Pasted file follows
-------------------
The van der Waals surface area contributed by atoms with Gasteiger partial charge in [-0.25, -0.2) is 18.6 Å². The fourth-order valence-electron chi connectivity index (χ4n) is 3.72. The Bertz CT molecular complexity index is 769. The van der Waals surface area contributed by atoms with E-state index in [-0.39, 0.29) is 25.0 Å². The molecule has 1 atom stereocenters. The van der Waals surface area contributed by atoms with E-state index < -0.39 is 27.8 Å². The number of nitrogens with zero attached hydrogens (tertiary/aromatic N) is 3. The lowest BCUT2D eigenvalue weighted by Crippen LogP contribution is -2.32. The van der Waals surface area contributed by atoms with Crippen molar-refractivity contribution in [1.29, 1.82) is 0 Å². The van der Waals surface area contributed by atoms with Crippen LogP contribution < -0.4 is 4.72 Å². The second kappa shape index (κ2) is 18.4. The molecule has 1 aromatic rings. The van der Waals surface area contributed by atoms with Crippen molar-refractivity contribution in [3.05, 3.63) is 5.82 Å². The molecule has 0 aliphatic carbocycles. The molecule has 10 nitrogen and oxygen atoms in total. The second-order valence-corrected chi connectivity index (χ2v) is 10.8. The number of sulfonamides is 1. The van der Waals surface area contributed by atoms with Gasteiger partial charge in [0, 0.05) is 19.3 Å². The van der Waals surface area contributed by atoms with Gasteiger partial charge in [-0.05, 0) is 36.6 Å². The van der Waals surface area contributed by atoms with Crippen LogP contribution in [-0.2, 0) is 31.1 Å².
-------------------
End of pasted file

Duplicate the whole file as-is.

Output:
The van der Waals surface area contributed by atoms with Gasteiger partial charge in [-0.25, -0.2) is 18.6 Å². The fourth-order valence-electron chi connectivity index (χ4n) is 3.72. The Bertz CT molecular complexity index is 769. The van der Waals surface area contributed by atoms with E-state index in [-0.39, 0.29) is 25.0 Å². The molecule has 1 atom stereocenters. The van der Waals surface area contributed by atoms with E-state index < -0.39 is 27.8 Å². The number of nitrogens with zero attached hydrogens (tertiary/aromatic N) is 3. The lowest BCUT2D eigenvalue weighted by Crippen LogP contribution is -2.32. The van der Waals surface area contributed by atoms with Crippen molar-refractivity contribution in [1.29, 1.82) is 0 Å². The van der Waals surface area contributed by atoms with Crippen LogP contribution < -0.4 is 4.72 Å². The second kappa shape index (κ2) is 18.4. The molecule has 1 aromatic rings. The van der Waals surface area contributed by atoms with Crippen molar-refractivity contribution in [3.05, 3.63) is 5.82 Å². The molecule has 0 aliphatic carbocycles. The molecule has 10 nitrogen and oxygen atoms in total. The second-order valence-corrected chi connectivity index (χ2v) is 10.8. The number of sulfonamides is 1. The van der Waals surface area contributed by atoms with Gasteiger partial charge in [0, 0.05) is 19.3 Å². The van der Waals surface area contributed by atoms with Gasteiger partial charge in [-0.05, 0) is 36.6 Å². The van der Waals surface area contributed by atoms with Crippen LogP contribution in [-0.2, 0) is 31.1 Å².